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Discussion papers | Copyright
© Author(s) 2018. This work is distributed under
the Creative Commons Attribution 4.0 License.

Short communication 20 Jul 2018

Short communication | 20 Jul 2018

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This discussion paper is a preprint. It is a manuscript under review for the journal Earth Surface Dynamics (ESurf).

Short communication: The Topographic Analysis Kit (TAK) for TopoToolbox

Adam M. Forte1 and Kelin X. Whipple2 Adam M. Forte and Kelin X. Whipple
  • 1Department of Geology and Geophysics, Louisiana State University, Baton Rouge, LA
  • 2School of Earth and Space Exploration, Arizona State University, Tempe, AZ

Abstract. Quantitative analysis of digital topographic data is an increasingly important part of many studies in the geosciences. Initially, performing these analyses was a niche endeavor, requiring detailed domain knowledge and programming skills, but increasingly broad, flexible, open source code bases have been developed to increasingly democratize topographic analysis. However, many of these still require specific computing environments and/or moderate levels of knowledge of both the relevant programming language and the correct way to take these fundamental building blocks and conduct an efficient and effective topographic analysis. To partially address this, we have written the Topographic Analysis Kit (TAK) which leverages the power of one of these open source libraries, TopoToolbox, to build a series of high-level topographic analysis tools to perform a variety of common topographic analyses, including generation of maps of normalized channel steepness or chi and selection and statistical analysis of populations of watersheds. No programming skills or advanced Matlab capability is required for effective use of TAK. In addition, to expand the utility of TAK, along with the primary functions, which like the underlying TopoToolbox functions require Matlab and several proprietary toolboxes to run, we provide compiled versions of these functions that use the free Matlab Runtime Environment for users who do not have institutional access to Matlab or all of the required toolboxes.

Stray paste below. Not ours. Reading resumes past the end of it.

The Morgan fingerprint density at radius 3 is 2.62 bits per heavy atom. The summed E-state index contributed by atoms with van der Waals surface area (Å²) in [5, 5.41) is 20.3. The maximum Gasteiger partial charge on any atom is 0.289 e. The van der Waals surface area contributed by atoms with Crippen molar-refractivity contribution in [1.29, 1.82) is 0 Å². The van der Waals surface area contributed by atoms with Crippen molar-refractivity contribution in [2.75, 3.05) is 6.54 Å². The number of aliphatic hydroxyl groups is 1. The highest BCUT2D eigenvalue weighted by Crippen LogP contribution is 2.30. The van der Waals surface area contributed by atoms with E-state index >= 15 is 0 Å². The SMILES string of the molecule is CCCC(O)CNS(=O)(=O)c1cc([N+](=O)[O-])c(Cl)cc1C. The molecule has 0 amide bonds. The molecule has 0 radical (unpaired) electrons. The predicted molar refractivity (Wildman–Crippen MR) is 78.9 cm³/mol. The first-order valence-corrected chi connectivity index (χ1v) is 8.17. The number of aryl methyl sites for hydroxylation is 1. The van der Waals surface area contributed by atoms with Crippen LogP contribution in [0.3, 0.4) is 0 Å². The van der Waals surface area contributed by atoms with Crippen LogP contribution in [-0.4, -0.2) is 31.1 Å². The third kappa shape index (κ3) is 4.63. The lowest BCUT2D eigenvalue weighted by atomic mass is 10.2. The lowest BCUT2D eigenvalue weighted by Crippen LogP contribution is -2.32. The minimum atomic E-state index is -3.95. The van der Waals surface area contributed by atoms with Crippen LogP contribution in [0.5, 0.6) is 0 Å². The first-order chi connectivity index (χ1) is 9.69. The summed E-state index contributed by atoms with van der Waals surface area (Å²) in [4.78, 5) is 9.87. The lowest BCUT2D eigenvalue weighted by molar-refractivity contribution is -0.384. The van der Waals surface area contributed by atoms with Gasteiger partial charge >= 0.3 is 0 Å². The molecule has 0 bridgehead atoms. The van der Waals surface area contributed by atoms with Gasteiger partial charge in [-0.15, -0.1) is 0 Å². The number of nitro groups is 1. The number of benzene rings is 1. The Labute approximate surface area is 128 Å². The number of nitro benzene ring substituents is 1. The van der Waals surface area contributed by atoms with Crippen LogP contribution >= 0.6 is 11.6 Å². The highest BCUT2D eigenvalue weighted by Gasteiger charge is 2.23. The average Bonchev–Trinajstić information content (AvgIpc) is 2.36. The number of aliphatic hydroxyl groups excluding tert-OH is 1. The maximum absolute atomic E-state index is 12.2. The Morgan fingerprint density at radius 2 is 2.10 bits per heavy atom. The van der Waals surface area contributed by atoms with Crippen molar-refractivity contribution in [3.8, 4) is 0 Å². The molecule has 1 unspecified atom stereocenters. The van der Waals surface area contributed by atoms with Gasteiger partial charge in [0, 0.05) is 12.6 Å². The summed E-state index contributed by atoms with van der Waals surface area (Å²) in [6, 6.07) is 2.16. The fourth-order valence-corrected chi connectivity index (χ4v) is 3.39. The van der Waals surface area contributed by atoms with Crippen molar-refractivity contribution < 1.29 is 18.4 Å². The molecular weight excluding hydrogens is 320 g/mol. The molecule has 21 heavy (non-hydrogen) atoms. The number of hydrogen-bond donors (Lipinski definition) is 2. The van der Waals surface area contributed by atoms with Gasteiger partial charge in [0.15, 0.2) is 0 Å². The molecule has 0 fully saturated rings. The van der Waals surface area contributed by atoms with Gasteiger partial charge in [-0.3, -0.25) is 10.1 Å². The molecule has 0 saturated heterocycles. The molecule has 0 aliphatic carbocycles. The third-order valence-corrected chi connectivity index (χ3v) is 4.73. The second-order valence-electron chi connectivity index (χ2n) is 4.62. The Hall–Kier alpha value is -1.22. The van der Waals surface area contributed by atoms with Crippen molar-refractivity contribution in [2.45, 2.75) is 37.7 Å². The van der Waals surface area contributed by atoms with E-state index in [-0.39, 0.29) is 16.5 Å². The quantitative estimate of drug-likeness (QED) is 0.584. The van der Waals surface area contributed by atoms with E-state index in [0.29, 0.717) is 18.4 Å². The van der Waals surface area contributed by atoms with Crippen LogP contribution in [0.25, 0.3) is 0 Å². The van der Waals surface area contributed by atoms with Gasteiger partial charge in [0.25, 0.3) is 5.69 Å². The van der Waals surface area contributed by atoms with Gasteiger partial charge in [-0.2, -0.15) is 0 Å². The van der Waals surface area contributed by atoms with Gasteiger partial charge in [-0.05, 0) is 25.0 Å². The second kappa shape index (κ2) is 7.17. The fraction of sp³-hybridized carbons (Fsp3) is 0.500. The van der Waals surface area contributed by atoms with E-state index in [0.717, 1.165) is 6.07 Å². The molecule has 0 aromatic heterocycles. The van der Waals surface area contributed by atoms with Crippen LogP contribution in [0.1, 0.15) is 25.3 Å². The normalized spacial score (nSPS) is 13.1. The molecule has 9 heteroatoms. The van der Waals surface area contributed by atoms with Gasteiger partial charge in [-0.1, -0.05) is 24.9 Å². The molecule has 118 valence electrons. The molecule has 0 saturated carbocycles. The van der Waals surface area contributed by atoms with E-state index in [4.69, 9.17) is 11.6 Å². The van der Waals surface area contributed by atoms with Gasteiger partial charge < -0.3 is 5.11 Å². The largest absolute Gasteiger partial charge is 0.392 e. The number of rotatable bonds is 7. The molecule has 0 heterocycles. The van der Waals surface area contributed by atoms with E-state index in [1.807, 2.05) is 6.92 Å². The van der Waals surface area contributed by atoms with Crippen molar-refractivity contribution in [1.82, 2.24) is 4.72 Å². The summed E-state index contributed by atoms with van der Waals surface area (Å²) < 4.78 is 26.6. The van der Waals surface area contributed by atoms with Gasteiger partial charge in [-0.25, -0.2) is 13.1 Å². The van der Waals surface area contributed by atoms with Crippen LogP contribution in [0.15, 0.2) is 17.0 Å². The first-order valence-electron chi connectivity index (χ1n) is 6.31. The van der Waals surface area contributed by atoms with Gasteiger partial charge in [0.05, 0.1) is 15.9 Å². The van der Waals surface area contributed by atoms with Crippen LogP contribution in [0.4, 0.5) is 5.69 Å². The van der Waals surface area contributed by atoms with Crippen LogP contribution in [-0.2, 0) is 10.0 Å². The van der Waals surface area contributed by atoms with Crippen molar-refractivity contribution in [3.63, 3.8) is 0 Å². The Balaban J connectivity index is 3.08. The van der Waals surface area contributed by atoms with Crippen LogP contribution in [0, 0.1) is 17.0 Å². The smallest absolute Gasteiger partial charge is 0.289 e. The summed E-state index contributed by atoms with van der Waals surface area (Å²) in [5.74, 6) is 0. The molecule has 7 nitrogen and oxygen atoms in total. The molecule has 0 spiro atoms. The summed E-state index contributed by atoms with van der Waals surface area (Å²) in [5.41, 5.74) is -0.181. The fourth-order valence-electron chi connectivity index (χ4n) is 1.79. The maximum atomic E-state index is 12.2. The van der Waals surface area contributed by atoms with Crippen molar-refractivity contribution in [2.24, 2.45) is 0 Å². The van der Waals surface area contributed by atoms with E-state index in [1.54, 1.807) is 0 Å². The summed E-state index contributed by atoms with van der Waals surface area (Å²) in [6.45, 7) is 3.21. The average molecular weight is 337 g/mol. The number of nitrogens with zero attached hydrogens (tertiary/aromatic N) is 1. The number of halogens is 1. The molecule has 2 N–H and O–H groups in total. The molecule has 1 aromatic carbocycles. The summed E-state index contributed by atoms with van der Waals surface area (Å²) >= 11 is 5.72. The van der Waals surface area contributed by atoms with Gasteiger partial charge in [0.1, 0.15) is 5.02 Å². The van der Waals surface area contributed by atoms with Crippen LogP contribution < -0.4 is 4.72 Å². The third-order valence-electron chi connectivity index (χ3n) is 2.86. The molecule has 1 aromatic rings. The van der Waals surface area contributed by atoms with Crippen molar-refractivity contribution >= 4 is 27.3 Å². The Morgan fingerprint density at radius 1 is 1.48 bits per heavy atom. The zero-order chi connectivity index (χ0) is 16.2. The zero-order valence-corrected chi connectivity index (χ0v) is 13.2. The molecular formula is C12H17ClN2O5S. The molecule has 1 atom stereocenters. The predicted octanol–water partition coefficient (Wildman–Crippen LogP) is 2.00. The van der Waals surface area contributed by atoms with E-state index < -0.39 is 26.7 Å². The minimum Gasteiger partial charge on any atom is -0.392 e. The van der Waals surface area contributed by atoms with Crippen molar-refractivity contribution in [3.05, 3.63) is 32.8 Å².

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Adam M. Forte and Kelin X. Whipple
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Status: open (until 31 Aug 2018)
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Adam M. Forte and Kelin X. Whipple
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Publications Copernicus
Short summary
Quantitative analysis of digital topography is an important part of many modern geologic investigations. We have constructed a series of open source tools, the Topographic Analysis Kit (TAK), built on top of the existing TopoToolbox library, to allow for efficient and easy analysis of topography that limits the required computing and domain specific knowledge necessary to successfully produce robust analyses of topographic data.
Quantitative analysis of digital topography is an important part of many modern geologic...